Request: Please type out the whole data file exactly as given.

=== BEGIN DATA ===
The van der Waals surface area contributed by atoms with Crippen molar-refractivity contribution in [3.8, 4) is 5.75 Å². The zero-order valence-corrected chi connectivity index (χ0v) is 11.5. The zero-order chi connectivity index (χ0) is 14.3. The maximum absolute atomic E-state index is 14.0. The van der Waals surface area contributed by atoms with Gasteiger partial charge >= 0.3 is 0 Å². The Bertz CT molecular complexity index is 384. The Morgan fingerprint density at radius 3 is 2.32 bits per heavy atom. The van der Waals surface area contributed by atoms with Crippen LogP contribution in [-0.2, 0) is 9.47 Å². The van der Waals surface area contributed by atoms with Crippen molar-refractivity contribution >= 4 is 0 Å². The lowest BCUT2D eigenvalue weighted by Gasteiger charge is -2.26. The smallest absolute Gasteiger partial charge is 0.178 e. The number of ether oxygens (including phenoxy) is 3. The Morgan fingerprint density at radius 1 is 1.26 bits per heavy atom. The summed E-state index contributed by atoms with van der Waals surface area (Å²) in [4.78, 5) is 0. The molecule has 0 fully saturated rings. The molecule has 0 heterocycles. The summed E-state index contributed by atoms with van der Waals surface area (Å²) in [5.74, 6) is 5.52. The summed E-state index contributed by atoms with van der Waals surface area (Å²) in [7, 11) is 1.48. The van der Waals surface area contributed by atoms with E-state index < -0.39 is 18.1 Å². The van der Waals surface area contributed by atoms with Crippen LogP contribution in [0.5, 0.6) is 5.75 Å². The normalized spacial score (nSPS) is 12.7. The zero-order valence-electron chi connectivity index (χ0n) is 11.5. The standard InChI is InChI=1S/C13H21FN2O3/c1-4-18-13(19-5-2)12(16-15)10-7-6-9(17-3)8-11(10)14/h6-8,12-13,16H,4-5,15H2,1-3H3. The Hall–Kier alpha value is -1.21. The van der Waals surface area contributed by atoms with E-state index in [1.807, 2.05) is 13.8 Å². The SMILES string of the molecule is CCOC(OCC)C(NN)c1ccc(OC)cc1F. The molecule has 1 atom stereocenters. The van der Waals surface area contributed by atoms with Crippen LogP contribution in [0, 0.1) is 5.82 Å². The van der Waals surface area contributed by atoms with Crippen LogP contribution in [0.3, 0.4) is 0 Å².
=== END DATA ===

The van der Waals surface area contributed by atoms with Crippen molar-refractivity contribution in [3.8, 4) is 5.75 Å². The zero-order valence-corrected chi connectivity index (χ0v) is 11.5. The zero-order chi connectivity index (χ0) is 14.3. The maximum absolute atomic E-state index is 14.0. The van der Waals surface area contributed by atoms with Gasteiger partial charge >= 0.3 is 0 Å². The Bertz CT molecular complexity index is 384. The Morgan fingerprint density at radius 3 is 2.32 bits per heavy atom. The van der Waals surface area contributed by atoms with Crippen LogP contribution in [-0.2, 0) is 9.47 Å². The van der Waals surface area contributed by atoms with Crippen molar-refractivity contribution >= 4 is 0 Å². The lowest BCUT2D eigenvalue weighted by Gasteiger charge is -2.26. The smallest absolute Gasteiger partial charge is 0.178 e. The number of ether oxygens (including phenoxy) is 3. The Morgan fingerprint density at radius 1 is 1.26 bits per heavy atom. The summed E-state index contributed by atoms with van der Waals surface area (Å²) in [4.78, 5) is 0. The molecule has 0 fully saturated rings. The molecule has 0 heterocycles. The summed E-state index contributed by atoms with van der Waals surface area (Å²) in [5.74, 6) is 5.52. The summed E-state index contributed by atoms with van der Waals surface area (Å²) in [7, 11) is 1.48. The van der Waals surface area contributed by atoms with E-state index < -0.39 is 18.1 Å². The van der Waals surface area contributed by atoms with Crippen LogP contribution in [0.5, 0.6) is 5.75 Å². The normalized spacial score (nSPS) is 12.7. The zero-order valence-electron chi connectivity index (χ0n) is 11.5. The standard InChI is InChI=1S/C13H21FN2O3/c1-4-18-13(19-5-2)12(16-15)10-7-6-9(17-3)8-11(10)14/h6-8,12-13,16H,4-5,15H2,1-3H3. The Hall–Kier alpha value is -1.21. The van der Waals surface area contributed by atoms with E-state index in [1.807, 2.05) is 13.8 Å². The SMILES string of the molecule is CCOC(OCC)C(NN)c1ccc(OC)cc1F. The molecule has 1 atom stereocenters. The van der Waals surface area contributed by atoms with Crippen LogP contribution in [0, 0.1) is 5.82 Å². The van der Waals surface area contributed by atoms with Crippen LogP contribution in [0.3, 0.4) is 0 Å².